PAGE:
I have a basic django rest service, which
- registers a person and
- updates his password.
I want to add jwt authentication on top of it. If I follow the tutorial I would need to add a new url named "api-token-auth" in project's urls.py. But, I don't want to add this new url and want my register call to send a token in response.
Here's my code:
class UserSerializer(serializers.HyperlinkedModelSerializer): def create(self, validated_data): user = User( username=validated_data['username'] ) user.set_password(validated_data['password']) user.save() return user def update(self, instance, validated_data): instance.set_password(validated_data['password']) instance.save() return instance class Meta: model = User fields = ('url', 'username', 'password') lookup_field = 'username' write_only_fields = ('password',)
class UserViewSet(viewsets.ModelViewSet): """ API endpoint that allows users to be viewed or edited. """ queryset = User.objects.exclude(is_superuser=1) serializer_class = UserSerializer lookup_field = 'username'
- What should be done to achieve this ? should I call api-auth-token inside my serializer's create method ?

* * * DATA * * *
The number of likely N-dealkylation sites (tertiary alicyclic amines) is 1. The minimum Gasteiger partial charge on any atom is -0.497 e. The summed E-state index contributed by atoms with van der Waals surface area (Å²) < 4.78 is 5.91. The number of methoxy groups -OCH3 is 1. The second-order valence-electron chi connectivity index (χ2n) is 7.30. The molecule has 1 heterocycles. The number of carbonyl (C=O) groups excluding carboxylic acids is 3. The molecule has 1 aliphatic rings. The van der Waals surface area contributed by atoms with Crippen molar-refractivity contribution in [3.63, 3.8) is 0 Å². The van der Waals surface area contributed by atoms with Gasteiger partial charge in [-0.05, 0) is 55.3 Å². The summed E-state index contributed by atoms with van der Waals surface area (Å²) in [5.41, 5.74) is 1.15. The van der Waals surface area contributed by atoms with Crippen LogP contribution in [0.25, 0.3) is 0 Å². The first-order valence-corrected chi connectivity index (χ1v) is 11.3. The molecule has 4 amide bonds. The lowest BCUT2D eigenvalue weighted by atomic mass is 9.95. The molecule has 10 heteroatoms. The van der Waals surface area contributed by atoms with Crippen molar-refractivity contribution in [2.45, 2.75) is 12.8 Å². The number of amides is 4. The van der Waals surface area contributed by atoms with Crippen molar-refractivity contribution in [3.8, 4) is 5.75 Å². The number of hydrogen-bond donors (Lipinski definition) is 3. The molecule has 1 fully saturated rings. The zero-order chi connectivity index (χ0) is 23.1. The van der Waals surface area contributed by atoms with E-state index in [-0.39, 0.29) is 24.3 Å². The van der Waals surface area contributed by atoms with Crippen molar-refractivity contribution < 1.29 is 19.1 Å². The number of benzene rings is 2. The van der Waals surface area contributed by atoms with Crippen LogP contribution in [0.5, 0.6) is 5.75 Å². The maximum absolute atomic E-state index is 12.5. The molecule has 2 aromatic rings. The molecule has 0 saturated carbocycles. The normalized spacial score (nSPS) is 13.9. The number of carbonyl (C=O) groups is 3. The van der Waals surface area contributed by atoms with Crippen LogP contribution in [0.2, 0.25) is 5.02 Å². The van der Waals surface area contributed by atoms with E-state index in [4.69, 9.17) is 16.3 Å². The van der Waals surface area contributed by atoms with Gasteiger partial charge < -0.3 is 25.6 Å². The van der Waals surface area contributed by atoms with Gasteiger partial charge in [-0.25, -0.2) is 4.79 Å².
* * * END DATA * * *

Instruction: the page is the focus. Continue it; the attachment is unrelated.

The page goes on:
- How does django-rest-framework-jwt handles multiple authentication tokens and correctly identifies which token belongs to which user ? Especially when it doesn't store tokens in a db.
- How can I use this authentication mechanism to limit my user to view/update/delete only his user ?
- How can I use this authentication mechanism to do anything in general. For instance if a user wants to write his name to /tmp/abcd.txt. How can I make sure that only authenticated users would be able to do so ?
- Are there any potential loopholes in this approach. Should I use the same code if my app is going to store lots of classified data ?